TUCSON, AZ (Tucson News Now) - Border crossing involves a lot of waiting. So there is the trusted traveler program to help frequent crossed cut down on lost time.
But there aren't enough officers to handle all the applications for the program. That is where University of Arizona researchers come in.
Face-to-face interaction is especially important to law enforcement when they trying to evaluate any degree of deception. But what if that face-to-face interaction would take place between yourself and a machine?
Or in this case an avatar which you could soon be seeing at the Nogales Port of Entry.
It is a research tool right now, though we are probably only a couple of years away from seeing something like this at every port of entry in the United States.
The idea is to expedite the huge backlog of trusted traveler applicants who must now go through face-to-face interviews with customs agents before being cleared for travel.
"So they fill out an application online, they pay a fee and then they wait because there's not enough officers to do these interviews," Dr. Aaron Elkins, UA researcher said.
That is where the avatar comes in to ask people questions about their application and to try and make sure they are in fact telling the truth.
"What is your name? Do you use any other names? Do you use drugs? Have you been convicted of any crimes? Questions relevant to their application," Dr. Elkins said.
How does the avatar know if you are really telling the truth? Consider it an educated guess, an extremely educated guess at that.
"It relies very heavily on 30 plus years of communications research," Dr. Elkins said.
Dr. Elkins is a post-doctoral researcher at the University of Arizona and his area of expertise is vocalics, or the study of the human voice.
"Some people when they lie or they're upset -- it's all over their voice," he said. Combing his own research with three decades of communications data, Dr. Elkins has been able to fine tune the avatar so that it can detect inconsistencies in the human voice.
When that occurs, it notifies agents through a notepad that something's not quite right with an answer given.
"I will stress that is a very large leap to say that they're lying...or that what they're saying is untrue -- but what it does is draw attention that there is something going on," he said, precisely the intent behind any credibility assessment. What is more, with the avatar, the interviewer is always the same.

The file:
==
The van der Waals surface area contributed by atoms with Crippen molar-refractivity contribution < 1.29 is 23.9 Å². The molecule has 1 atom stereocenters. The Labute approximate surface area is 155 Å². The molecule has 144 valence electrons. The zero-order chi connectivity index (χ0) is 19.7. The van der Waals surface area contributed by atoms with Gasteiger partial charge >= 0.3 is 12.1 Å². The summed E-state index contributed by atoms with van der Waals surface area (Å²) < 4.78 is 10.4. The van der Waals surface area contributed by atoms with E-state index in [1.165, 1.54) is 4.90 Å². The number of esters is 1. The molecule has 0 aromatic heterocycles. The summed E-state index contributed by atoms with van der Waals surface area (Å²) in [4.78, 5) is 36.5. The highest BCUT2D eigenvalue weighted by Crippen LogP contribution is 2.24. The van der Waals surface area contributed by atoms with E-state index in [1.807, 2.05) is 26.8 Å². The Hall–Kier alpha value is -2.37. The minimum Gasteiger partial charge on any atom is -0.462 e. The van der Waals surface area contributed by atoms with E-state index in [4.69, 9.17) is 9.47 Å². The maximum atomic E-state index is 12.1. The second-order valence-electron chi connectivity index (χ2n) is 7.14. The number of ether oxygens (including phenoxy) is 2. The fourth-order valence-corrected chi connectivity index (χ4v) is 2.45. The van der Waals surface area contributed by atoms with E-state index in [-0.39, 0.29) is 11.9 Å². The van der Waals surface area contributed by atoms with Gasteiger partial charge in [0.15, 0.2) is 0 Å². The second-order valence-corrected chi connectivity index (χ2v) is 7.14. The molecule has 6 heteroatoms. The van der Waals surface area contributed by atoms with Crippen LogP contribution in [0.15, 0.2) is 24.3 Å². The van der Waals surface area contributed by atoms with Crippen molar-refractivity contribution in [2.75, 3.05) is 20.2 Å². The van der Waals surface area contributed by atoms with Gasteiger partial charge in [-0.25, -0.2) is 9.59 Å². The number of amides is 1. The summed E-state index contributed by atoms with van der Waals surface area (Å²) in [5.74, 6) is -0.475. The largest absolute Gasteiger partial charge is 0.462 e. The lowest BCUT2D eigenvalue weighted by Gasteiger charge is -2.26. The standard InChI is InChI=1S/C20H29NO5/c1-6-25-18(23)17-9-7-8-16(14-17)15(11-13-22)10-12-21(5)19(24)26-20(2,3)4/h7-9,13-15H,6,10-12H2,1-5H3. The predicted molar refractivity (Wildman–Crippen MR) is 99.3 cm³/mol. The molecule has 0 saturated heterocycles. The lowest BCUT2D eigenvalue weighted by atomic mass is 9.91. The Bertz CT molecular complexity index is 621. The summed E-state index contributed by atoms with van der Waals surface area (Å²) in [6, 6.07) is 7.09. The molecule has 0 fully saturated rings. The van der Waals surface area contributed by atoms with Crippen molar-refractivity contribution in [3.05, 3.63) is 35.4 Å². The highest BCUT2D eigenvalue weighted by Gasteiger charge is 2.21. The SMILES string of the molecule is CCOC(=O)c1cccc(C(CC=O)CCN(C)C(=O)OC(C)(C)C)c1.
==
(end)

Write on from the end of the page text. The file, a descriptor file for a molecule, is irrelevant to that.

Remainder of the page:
Meaning it doesn't run the risk of outside interference possible in other tests.
"I think it's critical that we can use technology for applications that may be more effective or more accurate than a human," Jeffrey Proudfoot, UA Ph.D. student said.
Proudfoot studies the viability of deception sensors compare to the gold standard in lie detection, the polygraph test.
From a control standpoint alone, he sees a lot of potential in the avatar.
"One of the problems with the polygraph is that the interviewer plays such a huge role. And you can't control for that interviewer across polygraph interviews. That's one of the benefits of the Avatar is that it's the same interview every time," he said.
Again, it is still a work in progress.
Dr. Elyse Golob, executive director for the border center of excellence says, "We take it out into the field, it gets dirty, people kick it, officers curse at it." But that is what makes this so rewarding for those who have put so much into it.
"I hope we keep moving closer and closer to artificial intelligence," Dr. Elkins said. Maybe not to the level of Star Trek or movies like I-Robot just yet, but the avatar just might be the first step.
"I'm sick to death of the mouse and keyboard. I would love for us to talk to our computers in a natural way -- and have them understand and respond in a way that I would expect a person to," Dr. Elkins said.